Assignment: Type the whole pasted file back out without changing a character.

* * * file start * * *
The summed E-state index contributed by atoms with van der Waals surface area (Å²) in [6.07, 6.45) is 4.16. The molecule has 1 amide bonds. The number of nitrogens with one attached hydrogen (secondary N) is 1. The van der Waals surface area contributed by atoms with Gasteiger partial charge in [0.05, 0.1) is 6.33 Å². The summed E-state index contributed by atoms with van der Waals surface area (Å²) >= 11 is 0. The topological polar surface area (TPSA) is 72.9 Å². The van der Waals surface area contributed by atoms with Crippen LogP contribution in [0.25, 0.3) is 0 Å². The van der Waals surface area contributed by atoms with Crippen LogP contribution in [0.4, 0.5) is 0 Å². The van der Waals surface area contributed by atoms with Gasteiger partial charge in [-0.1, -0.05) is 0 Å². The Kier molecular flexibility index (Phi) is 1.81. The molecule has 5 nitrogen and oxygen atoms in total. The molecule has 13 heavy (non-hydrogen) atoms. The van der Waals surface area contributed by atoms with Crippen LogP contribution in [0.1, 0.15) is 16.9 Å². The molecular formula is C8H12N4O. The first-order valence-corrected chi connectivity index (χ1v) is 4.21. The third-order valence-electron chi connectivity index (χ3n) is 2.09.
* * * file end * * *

The summed E-state index contributed by atoms with van der Waals surface area (Å²) in [6.07, 6.45) is 4.16. The molecule has 1 amide bonds. The number of nitrogens with one attached hydrogen (secondary N) is 1. The van der Waals surface area contributed by atoms with Gasteiger partial charge in [0.05, 0.1) is 6.33 Å². The summed E-state index contributed by atoms with van der Waals surface area (Å²) >= 11 is 0. The topological polar surface area (TPSA) is 72.9 Å². The van der Waals surface area contributed by atoms with Crippen LogP contribution in [0.25, 0.3) is 0 Å². The van der Waals surface area contributed by atoms with Crippen LogP contribution in [0.4, 0.5) is 0 Å². The van der Waals surface area contributed by atoms with Gasteiger partial charge in [-0.1, -0.05) is 0 Å². The Kier molecular flexibility index (Phi) is 1.81. The molecule has 5 nitrogen and oxygen atoms in total. The molecule has 13 heavy (non-hydrogen) atoms. The van der Waals surface area contributed by atoms with Crippen LogP contribution in [0.1, 0.15) is 16.9 Å². The molecular formula is C8H12N4O. The first-order valence-corrected chi connectivity index (χ1v) is 4.21. The third-order valence-electron chi connectivity index (χ3n) is 2.09.